Findings published in JDD suggest topical tranexamic acid can be used as first-line monotherapy.
A recent study published in the Journal of Drugs in Dermatology reviewed topical tranexamic acid (TXA) as a practical treatment option for melasma. Seemal R. Desai, MD, FAAD, and colleagues, sought to understand the current gaps in the treatment of melasma, and how TXA may provide relief as monotherapy or combination therapy. Desai et al noted that managing melasma is difficult due to its complex pathogenesis, chronicity, and high recurrence rates. Many physicians choose a multimodal therapeutic plan to address the complexity of melanogenesis and deeper melasma.1
Patients with melasma should avoid intense sun exposure, especially from 10am to 3pm. Broad spectrum UVA, UVB, and visible light filter sunscreens are needed to prevent the exacerbation of melasma. For topical therapy treatment, hydroquinone concentrations of 2% to 4%are typically used as the gold standard of melasma therapy. Hydroquinone does have the possibility of causing irritant contact dermatitis and should not be used for extended durations. Triple combination therapy of 4% hydroquinone, 0.05% tretinoin, and 0.01% fluocinolone acetonide can be used as first-line therapy. The combination can be used as a maintenance regimen for 8 weeks or more with a maximum limit of 1 year in daily or intermittent or tapering dose regimen.
Chemical peels can be added to topical regimens for increased results. If there is no improvement with chemical peels, a combination of first-line treatment plus laser and/or light therapy can be used. It is important to note that laser and light therapy can be associated with long-term complications, specifically in patients with skin of color. Pulsed radiofrequency waves can be used to target both melanin pigment deposits and abnormal vasculature to strengthen the basement membrane that is compromised in melasma. Desai et al noted, “Given the global negative impact of melasma on QoL, the quest for effective topical treatments that offer sustained long-term remission for melasma is ongoing.”
Oral TXA can be used alone or as an adjuvant to certain conventional topical drugs or when other topical treatments fail. TXA is anti-inflammatory and can even prevent UV-induced pigmentation. Desai et al stated that clinical trials evaluating oral TXA are limited because the studies do not have a control group, the overall the studies have small sample sizes and varying dosage and duration requirements. Additionally, some physicians still have concerns related to the safety of oral TXA, as it has the potential to induce thromboembolic phenomena. Common adverse events of tranexamic acid use include mild gastrointestinal discomfort, hypomenorrhea, allergic skin rashes, alopecia, and mild elevations in alanine transaminase levels. “There is a need to stress the importance of patient education and the need for a better method to predict the efficacy of conventional therapies in patients as they lose confidence when treatments fail (i.e., laser therapy may lead to post-inflammatory hypo/hyperpigmentation),” said Desai et al.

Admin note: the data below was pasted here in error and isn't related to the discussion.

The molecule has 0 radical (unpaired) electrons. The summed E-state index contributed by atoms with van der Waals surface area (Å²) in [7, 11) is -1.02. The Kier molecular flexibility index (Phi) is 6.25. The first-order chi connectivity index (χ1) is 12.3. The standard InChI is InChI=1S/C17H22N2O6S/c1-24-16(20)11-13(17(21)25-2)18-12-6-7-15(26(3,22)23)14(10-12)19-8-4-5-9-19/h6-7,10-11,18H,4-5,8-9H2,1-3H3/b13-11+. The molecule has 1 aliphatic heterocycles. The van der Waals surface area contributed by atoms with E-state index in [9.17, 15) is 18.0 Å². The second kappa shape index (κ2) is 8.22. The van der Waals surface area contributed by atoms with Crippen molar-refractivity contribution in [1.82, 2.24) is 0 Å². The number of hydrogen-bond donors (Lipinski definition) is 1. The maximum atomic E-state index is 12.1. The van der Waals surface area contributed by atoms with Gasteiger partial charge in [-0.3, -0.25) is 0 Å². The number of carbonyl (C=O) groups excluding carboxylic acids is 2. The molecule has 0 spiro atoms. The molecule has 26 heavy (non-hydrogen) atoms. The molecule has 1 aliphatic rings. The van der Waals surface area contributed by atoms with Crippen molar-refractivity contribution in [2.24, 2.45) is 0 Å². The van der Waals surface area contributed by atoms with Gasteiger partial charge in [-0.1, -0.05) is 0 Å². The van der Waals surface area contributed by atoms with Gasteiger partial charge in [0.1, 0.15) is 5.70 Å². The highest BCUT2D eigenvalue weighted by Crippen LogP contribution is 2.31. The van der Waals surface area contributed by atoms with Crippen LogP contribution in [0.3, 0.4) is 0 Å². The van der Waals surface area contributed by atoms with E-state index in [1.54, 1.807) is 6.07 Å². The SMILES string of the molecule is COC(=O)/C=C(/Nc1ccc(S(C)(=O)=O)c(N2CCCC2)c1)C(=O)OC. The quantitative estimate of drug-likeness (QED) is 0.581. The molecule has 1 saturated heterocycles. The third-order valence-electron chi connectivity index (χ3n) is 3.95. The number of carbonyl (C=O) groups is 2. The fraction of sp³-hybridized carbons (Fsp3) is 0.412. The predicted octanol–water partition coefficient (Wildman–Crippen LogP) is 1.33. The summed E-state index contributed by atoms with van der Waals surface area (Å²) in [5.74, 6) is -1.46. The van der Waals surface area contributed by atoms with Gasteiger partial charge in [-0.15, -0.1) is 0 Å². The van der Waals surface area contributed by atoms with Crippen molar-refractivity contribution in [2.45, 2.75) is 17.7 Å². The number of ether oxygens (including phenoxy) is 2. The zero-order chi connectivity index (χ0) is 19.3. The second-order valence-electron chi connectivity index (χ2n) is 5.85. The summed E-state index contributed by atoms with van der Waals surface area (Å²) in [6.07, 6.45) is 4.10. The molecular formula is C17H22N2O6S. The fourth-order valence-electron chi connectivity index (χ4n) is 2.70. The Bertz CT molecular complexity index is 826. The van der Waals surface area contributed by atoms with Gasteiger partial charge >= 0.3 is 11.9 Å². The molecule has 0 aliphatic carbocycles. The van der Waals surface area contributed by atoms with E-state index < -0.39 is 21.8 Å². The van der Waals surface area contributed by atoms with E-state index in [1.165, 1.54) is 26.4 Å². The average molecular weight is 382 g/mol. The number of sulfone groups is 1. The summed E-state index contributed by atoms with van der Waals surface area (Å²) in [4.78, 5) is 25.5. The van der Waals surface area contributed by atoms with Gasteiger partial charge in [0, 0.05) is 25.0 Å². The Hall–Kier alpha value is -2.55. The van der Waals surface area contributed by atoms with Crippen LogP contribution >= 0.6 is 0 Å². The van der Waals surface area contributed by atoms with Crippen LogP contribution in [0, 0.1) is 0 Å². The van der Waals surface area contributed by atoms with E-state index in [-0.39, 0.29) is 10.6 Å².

According to the study investigators, TXA’s prevention of the binding of plasminogen to keratinocytes inhibits UV-induced plasmin activity, and melanogenesis is then reduced by the decreased production of PGs. Melasma typically responds well to oral and/or locally injected TXA. Unlike oral and injectable TXA, some topical formulations cannot achieve robust therapeutic concentrations at the dermo-epidermal junction target site in the skin and therefore becomes a limitation of topical TXA.
“A variety of topical formulations and regimens have been evaluated in trials, including 3% cream for 12 weeks, 5% gel for 12 weeks, 3% solution for 12 weeks, 5% liposome for 12 weeks, and 2% formulation for 12 weeks, with varying results. Hence, not all topical TXA can be deemed the same, with the resulting variability of efficacy likely due to formulation-based differences in skin penetration and delivery of the required dose to the targeted site,” said study investigators. Additionally, topical TXA can be combined with skin lightening and antioxidant agents such as niacinamide, which already has lightening properties. Topical TXA can also be used with lactobionic acid which increases skin cell turnover.
Certain preclinical results support conducting further topical tranexamic studies, including a double-blind placebo-controlled clinical study on topical TXA 2% with patented delivery technology.
A panel of 10 dermatologists from the Philippines, Indonesia, Singapore, Vietnam, and the United States, and one aesthetic practitioner from Indonesia met in July 2021 to discuss the challenges of melasma management in their regions, with a specific focus on existing treatment strategies and their limitations. Specific challenges physicians face include compliance and unrealistic patient expectations. The panelists decided on 5 practice points based on their research and discussions.
The study investigators concluded that “Topical TXA can be offered as first-line monotherapy for induction of mild to moderate melasma. Current evidence highlights the role that topical TXA or combination formulations with TXA play in the management of melasma patients. Topical TXA is effective in certain situations, such as in patients with are unable to tolerate the adverse events associated with hydroquinone or oral TXA, those who are unresponsive to conventional therapies for melasma, or switch therapy or maintenance treatment for those in need of drug holidays.”